By LESLEY HAULER, ABC News
(NEW YORK) — More than 44 years after women were first allowed to join the U.S. Naval Academy, the prestigious military institution has announced its first Black female brigade commander.
Midshipman 1st Class Sydney Barber will assume the role next semester, according to a press release from the Naval Academy.
As a brigade commander, Barber will have the highest leadership position within her brigade.
The Naval Academy made the announcement about Barber’s new role in a Nov. 6 press release about spring semester midshipman leadership positions.
“Earning the title of brigade commander speaks volumes, but the title itself is not nearly as significant as the opportunity it brings to lead a team in doing something I believe will be truly special,” Barber said in a press release.
She will be the 16th female brigade commander since women were granted admission into the U.S. Naval Academy in 1976.
“I owe everything to every person who paved the way for me, so I now pour my heart and soul into blazing the trail for the generations to come,” she said.
Barber has already built herself an impressive resume.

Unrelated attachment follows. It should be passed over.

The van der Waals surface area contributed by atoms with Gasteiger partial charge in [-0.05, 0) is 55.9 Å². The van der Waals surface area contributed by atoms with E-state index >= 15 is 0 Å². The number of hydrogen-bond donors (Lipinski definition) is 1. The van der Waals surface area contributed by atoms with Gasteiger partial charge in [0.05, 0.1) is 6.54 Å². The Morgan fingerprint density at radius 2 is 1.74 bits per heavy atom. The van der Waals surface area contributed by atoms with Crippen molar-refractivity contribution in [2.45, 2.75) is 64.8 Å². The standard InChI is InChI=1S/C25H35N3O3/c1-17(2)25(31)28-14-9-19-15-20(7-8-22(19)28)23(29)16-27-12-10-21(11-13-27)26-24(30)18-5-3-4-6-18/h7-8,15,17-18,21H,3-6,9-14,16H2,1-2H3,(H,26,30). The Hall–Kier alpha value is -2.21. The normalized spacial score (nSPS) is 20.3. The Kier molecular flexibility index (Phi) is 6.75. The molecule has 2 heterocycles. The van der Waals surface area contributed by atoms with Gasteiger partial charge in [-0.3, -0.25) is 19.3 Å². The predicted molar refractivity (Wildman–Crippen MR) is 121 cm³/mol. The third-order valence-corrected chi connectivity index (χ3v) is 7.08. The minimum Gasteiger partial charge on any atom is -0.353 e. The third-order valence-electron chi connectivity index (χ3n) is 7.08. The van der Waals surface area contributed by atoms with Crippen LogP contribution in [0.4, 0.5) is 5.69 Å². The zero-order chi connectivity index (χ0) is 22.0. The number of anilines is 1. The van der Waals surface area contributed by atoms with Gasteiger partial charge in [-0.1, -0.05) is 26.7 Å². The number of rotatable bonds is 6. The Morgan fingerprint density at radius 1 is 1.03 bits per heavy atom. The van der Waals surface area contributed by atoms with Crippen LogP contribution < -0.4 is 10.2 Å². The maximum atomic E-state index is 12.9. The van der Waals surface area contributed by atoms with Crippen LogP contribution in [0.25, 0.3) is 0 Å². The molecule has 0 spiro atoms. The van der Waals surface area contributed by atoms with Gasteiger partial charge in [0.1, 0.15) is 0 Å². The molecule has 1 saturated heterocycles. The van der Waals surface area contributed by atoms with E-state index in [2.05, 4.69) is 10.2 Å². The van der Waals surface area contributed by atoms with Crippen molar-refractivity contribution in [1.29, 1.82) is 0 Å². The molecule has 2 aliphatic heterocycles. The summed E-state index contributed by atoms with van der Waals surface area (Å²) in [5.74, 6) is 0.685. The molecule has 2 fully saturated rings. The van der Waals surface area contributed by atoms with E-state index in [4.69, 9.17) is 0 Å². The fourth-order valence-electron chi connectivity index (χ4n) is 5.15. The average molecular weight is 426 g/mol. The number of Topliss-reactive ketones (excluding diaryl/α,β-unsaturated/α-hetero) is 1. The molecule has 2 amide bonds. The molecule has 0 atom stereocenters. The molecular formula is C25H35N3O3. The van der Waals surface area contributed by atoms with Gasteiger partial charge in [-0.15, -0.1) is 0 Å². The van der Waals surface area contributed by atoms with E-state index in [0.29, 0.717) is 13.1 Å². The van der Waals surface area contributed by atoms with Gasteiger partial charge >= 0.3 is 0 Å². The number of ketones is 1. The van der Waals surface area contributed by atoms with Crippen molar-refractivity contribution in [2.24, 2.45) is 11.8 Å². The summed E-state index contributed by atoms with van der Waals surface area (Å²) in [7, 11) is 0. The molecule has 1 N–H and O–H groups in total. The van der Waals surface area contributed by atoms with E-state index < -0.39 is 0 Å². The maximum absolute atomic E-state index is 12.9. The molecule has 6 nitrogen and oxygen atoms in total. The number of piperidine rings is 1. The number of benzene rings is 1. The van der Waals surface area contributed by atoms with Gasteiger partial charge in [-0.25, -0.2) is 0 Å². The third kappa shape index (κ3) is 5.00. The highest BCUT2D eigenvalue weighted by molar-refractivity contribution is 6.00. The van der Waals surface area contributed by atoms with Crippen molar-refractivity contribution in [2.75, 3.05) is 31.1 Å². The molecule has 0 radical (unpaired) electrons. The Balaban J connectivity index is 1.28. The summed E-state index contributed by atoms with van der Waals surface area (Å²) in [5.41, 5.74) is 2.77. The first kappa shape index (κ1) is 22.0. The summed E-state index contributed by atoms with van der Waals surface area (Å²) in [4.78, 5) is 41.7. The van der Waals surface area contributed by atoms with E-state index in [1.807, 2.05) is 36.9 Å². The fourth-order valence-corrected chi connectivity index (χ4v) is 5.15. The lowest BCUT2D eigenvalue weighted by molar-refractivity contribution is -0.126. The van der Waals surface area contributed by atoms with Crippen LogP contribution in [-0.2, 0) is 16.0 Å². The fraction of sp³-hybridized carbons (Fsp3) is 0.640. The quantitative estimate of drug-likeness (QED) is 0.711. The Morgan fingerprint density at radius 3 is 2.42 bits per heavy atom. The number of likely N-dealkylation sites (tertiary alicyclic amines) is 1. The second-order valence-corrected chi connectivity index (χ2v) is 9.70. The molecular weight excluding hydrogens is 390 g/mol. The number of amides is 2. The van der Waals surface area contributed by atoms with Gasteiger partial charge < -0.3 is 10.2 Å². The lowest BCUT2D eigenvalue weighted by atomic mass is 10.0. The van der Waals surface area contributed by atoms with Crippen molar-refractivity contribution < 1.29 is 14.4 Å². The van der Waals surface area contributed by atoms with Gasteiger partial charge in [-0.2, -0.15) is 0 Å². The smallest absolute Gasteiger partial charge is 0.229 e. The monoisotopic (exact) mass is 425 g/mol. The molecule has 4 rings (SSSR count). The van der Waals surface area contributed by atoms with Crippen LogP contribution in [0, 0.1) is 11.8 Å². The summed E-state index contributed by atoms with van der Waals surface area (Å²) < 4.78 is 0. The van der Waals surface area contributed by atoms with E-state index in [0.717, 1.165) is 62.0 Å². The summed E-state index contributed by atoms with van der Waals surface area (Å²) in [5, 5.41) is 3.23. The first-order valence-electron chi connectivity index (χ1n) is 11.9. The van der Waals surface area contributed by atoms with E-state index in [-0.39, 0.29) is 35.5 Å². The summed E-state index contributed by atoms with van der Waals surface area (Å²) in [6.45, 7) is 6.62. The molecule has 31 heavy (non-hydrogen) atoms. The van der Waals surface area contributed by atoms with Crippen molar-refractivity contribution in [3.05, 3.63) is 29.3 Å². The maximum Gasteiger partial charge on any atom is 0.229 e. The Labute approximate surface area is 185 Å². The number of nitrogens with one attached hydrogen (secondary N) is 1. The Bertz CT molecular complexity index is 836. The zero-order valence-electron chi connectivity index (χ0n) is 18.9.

The Lake Forest, Illinois, native is majoring in mechanical engineering at the Naval Academy and was a member of the track and field team. She launched a STEM outreach program to help young girls of color and completed an internship at the Department of Energy. Most recently, Barber worked with alumni, current midshipmen and faculty to develop a new diversity team within the brigade.
News of Barber’s historic appointment has been met with applause on social media, especially from Janie Mines, the first Black woman to graduate from the U.S. Naval Academy, who said the announcement “brought me to tears.”
“40 years later, Sydney, you did it. You are my wildest dream,” Mines wrote on LinkedIn.
Copyright © 2020, ABC Audio. All rights reserved.